Instead, I put on my formal clothes and bussed across town to Wat Si where I plunked myself down into a chair and resolved to stay until the missing document was produced. Everyone in the office was very solicitous. Supo, another of the English teachers, made me coffee. Dr. Siriwat from the psychology department and another gentleman whose name I did not catch looked over the list of requirements I'd been given at Immigration and examined the documents I had collected so far. Yes, they agreed, the employment contract was missing. When Dr. Suriya, the head of the Foreign Languages Department and my boss, arrived, they huddled together to discuss the problem while I stood by without comprehending their Thai. Finally, Dr. Suriya said: "are you free?" I grabbed my briefcase and we took a taxi across the river to Wat Mahathat where the main office of Mahachulalongkornrajavidyala University is located.

While Dr. Suriya went in search of the proper form, I was treated to a cup of iced coffee in the office for international students where I had an enjoyable conversation with Dr. Pramaha Theerapan Nanesuwan and his friend, Phra Bun Tam (whose longer name I did not hear). Both spoke understandable English. Dr. Theerapan is leader of the International Meditation Club along with a fellow named Tony and they regularly hold meetings and retreats for English speakers. Phra Bun Tam has lived and taught in Washington, DC, and San Diego where he studied for a TEFL certificate. His teacher, he told me, had instructed him to pronounce "own" as "ong." Was that correct?, he asked me. I told him no, and we speculated that the teacher must have been from the east coast. Later I was joined by Pandit Bhikku and he took me to another office where we examined forms for a work permit. I must file for it soon after receiving a visa that allows me to work, and it will be undoubtedly prove to be even more difficult and time consuming.

Luckily I'm going on a meditation retreat with Pandit and a dozen other members of the Little Bang Sangha next weekend at a resort on the River Kwai (pronounced "Kway" by Thais instead of "Kweye" as they did in the movie about the bridge). Quiet self-reflection will undoubtedly help me navigate the shoals of frustration. All in all, however, I had a fine day waiting for the document to materialize (after three hours we learned that the man whose signature was required was absent; it should be signed in a day or two). I met an interesting German man in his 70's named Ulrich who had recently retired from teaching Buddhist philosophy at Mahachula and who was now living in an apartment with a sea view to the south "where I have neither a desk nor a computer." He advised me to relax and never, ever act as though I know more or better than the bureaucrats. I'll take that into consideration. At the end of the day I felt that the Hotel Bangkok had once again turned into heaven.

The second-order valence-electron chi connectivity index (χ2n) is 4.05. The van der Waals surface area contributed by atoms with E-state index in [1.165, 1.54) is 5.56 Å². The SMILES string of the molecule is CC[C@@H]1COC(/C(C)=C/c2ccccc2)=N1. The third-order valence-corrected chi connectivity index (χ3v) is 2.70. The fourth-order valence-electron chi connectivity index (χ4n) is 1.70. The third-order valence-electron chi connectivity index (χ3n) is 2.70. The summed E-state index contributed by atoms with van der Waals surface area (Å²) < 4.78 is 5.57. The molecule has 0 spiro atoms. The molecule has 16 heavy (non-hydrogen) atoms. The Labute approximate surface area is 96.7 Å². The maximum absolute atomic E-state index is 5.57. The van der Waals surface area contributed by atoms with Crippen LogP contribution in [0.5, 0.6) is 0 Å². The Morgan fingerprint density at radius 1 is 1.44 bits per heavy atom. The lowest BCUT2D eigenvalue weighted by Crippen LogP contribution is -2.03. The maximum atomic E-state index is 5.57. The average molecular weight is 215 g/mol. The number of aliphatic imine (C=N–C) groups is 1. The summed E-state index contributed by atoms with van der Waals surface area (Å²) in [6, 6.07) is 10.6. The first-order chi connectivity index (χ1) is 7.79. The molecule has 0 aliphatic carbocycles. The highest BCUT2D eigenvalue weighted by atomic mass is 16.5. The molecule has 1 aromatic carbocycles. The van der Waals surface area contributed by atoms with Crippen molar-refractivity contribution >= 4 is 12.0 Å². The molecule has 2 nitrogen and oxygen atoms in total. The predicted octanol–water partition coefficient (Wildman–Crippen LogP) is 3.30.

1 comment:

Marcus said...

"My nearly six hours in the classroom went by quickly, although my legs ached from standing up most of the time."

Hi Will,

Please pull up a chair and sit down. I can't remember the last time I stood up in a classroom (and I've been teaching English for over 12 years)....

....If you stand up in the classroom you are making a statement about roles and expectations that is not healthy. Sit down, see your students on the same eye-level.

I remember having 70 students when I taught in a Thai university, I still had the chairs placed in a circle! We simply had two or three rows to the circle - and I sat in that circle.

It's better for your legs, better for the relationship with your students, better for their listening and better for setting expectations.

And don't forget that the most important thing is PAIR WORK. Have your students talk in pairs for the majority of the class. It doesn't matter if it gets noisy - they only have to hear the person sitting next to them.

You can move around then, listen in, make the odd comment, sometimes a correction if it's really important. But mostly you sit and listen.

Oh....and if you over-prepare (and you will) don't try to squeeze it all it....save it for the next class!

Anyway, just like all advice, feel free to ignore it, but it works for me.

All the best again Will,

Marcus